It's a pretty short story and I don't want to say too much to avoid spoilers, but the story is about what happens when the father's AR "eyes" begin to break down and have to be replaced.

There is also a short film that was backed on Kickstarter that was made out of it, which was excellent.


Tha main charater in K. W. Jeter's Noir had his eyes/brain altered to allow him to see everything as his preferred black-and-white 40's-detective-noir-movie world instead of the crapsack world it really is.

He dipped his hand in the water in the sink, then ran his fingertips across the surface of the just-warming coffeepot. The wetness made a slightly shinier mirror out of the curved metal. Shiny things worked better for this than real mirrors; anything big and intentionally reflective got absorbed too quickly into this world’s firmness. But in little bits of chrome and silver, sometimes the back of a spoon or a polished doorknob, he saw a scrap from the other side, a bit of optical leak-through, colors bleeding into the monochrome.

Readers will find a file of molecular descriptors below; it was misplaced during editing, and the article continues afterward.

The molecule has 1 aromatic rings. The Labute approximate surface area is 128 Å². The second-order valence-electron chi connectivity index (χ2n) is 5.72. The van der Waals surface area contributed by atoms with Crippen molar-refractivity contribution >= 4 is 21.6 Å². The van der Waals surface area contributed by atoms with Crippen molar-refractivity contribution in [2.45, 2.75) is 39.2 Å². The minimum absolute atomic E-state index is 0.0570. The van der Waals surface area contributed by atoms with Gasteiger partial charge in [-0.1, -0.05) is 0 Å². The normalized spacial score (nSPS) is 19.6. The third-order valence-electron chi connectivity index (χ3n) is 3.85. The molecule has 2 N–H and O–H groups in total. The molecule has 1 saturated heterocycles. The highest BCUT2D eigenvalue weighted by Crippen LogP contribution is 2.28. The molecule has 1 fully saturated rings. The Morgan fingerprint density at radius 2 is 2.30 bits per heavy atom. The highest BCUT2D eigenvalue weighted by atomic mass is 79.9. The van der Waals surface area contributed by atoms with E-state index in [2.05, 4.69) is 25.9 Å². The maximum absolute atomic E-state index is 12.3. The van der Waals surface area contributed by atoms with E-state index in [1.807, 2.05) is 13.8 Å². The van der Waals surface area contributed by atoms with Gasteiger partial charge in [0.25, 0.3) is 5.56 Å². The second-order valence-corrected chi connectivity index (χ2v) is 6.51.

This time, he saw the girl sitting on the couch. McNihil turned the metal pot slightly, angling the wet reflective patch’s shot through the kitchen doorway and toward the apartment’s living room. Seeing her this way, the girl didn’t look like a young Ida Lupino anymore. The curls against her pale cheeks had vanished, along with the general air of brave vulnerability and period early-forties outfit from Raoul Walsh’s High Sierra that’d been laid over her in McNihil’s world. The worn-and-mended woolen skirt, the thin unbuttoned sweater with a zigzag decorative pattern around the bottom and at the cuffs showing her tiny wrists, the plain high-collared blouse … all that McNihil had already seen her in had been replaced, at least in the percolator’s distorted mirror. Replaced by what was sadly real.